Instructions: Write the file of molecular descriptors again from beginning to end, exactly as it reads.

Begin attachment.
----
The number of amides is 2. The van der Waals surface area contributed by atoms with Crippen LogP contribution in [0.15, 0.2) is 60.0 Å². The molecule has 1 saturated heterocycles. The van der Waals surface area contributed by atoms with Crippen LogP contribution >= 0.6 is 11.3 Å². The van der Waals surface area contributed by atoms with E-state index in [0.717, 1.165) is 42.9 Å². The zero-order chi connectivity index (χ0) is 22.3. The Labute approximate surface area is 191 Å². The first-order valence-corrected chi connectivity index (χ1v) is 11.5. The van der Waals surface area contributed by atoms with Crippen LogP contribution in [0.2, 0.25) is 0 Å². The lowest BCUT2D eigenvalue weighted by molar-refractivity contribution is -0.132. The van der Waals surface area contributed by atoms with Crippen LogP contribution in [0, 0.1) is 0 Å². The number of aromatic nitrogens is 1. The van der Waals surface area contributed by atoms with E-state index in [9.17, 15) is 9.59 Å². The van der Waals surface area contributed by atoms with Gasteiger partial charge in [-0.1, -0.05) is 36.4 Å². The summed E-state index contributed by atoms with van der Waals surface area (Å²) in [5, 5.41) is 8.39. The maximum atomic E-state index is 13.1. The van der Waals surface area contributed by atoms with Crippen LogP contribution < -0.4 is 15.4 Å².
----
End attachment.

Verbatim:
The number of amides is 2. The van der Waals surface area contributed by atoms with Crippen LogP contribution in [0.15, 0.2) is 60.0 Å². The molecule has 1 saturated heterocycles. The van der Waals surface area contributed by atoms with Crippen LogP contribution >= 0.6 is 11.3 Å². The van der Waals surface area contributed by atoms with E-state index in [0.717, 1.165) is 42.9 Å². The zero-order chi connectivity index (χ0) is 22.3. The Labute approximate surface area is 191 Å². The first-order valence-corrected chi connectivity index (χ1v) is 11.5. The van der Waals surface area contributed by atoms with Crippen LogP contribution in [0.2, 0.25) is 0 Å². The lowest BCUT2D eigenvalue weighted by molar-refractivity contribution is -0.132. The van der Waals surface area contributed by atoms with Crippen LogP contribution in [0, 0.1) is 0 Å². The number of aromatic nitrogens is 1. The van der Waals surface area contributed by atoms with E-state index in [9.17, 15) is 9.59 Å². The van der Waals surface area contributed by atoms with Gasteiger partial charge in [-0.1, -0.05) is 36.4 Å². The summed E-state index contributed by atoms with van der Waals surface area (Å²) in [5, 5.41) is 8.39. The maximum atomic E-state index is 13.1. The van der Waals surface area contributed by atoms with Crippen LogP contribution < -0.4 is 15.4 Å².